The COVID-19 pandemic, rising energy prices, global inflation, and the conflict in Ukraine. These are just a few of many external factors threatening global supply chains today and compounding the troubles in critical sectors. However, contrary to popular opinion, supply chain disruptions did not start recently. Weather disasters, trade disputes, and political instability have long affected the flow of goods and services across nations. These factors are not the problem; they are the symptoms of a much deeper problem – global supply chains are no longer fit for purpose.
The process of moving raw materials to factories and from factories to merchant’s shelves is broken. For many brands, their supply chains are managed manually, held together by a broken mix of paper and legacy IT, resulting in fragile supply chains that crumble at the first sign of external pressure. Unfortunately, FMCG supply chain managers have not learnt from past crises and are still using the same outdated playbook in a fast-changing world. For example, a recent McKinsey survey of supply chain leaders comparing the effect of the pandemic to the global financial crisis of 2008-2009 shows that less than half of the respondents were able to improve their organization’s performance.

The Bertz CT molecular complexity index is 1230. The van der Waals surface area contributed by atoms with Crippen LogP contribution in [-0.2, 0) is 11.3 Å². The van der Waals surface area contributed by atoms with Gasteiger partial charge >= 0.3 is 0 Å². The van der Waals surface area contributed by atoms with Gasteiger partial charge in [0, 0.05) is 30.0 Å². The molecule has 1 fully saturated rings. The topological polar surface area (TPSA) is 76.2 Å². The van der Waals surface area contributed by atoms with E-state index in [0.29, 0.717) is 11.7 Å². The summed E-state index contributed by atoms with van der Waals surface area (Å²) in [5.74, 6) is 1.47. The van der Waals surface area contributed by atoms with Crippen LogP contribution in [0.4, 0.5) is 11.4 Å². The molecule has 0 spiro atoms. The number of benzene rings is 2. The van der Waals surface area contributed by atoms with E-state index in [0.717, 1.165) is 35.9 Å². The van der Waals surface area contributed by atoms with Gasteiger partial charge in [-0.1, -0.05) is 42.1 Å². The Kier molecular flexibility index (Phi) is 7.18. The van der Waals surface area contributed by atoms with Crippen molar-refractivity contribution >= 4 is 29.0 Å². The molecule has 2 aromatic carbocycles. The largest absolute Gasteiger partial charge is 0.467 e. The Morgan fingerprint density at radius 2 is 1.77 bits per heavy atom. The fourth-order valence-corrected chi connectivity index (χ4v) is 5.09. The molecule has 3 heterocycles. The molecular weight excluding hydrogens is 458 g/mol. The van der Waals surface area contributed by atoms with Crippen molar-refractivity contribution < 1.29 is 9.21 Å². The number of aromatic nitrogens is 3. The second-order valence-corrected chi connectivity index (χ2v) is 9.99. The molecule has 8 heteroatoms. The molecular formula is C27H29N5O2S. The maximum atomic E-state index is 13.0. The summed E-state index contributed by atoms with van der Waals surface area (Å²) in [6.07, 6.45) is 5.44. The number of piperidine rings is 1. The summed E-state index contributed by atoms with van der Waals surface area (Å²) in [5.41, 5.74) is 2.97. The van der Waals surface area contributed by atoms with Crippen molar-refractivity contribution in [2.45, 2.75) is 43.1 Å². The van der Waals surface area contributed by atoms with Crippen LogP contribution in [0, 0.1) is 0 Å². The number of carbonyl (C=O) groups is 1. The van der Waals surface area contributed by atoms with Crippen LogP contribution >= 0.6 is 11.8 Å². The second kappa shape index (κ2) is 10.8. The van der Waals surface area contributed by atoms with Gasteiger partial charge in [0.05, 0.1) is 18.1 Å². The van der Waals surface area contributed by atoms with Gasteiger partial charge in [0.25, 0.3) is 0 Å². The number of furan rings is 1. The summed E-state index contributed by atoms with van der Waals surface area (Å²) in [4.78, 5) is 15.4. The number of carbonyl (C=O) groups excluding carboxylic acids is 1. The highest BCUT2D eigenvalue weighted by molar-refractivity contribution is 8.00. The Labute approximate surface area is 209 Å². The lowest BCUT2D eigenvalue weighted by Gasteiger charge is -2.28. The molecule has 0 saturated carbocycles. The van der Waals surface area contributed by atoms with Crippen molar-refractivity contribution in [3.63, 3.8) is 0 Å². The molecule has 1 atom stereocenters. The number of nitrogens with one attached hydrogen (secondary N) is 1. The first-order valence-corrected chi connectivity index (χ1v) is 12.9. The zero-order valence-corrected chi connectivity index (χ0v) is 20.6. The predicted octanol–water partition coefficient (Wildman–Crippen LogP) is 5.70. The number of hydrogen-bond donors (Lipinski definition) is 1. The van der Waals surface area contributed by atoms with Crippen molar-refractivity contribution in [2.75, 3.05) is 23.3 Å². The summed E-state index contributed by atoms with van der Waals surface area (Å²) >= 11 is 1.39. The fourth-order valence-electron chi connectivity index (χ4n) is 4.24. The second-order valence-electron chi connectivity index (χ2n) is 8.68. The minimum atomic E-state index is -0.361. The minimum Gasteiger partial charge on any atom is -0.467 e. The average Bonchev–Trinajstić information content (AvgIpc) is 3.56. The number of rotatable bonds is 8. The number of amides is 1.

The main barrier to improving supply chain resilience is the lack of visibility across the market caused by inefficient distribution processes. The FMCG supply chain in emerging markets has remained largely unchanged over the last few decades, as brands still rely on van sales to deliver goods to retailers, are forced to accept and reconcile expensive cash payments, and have no more visibility across the market today than they did ten years ago.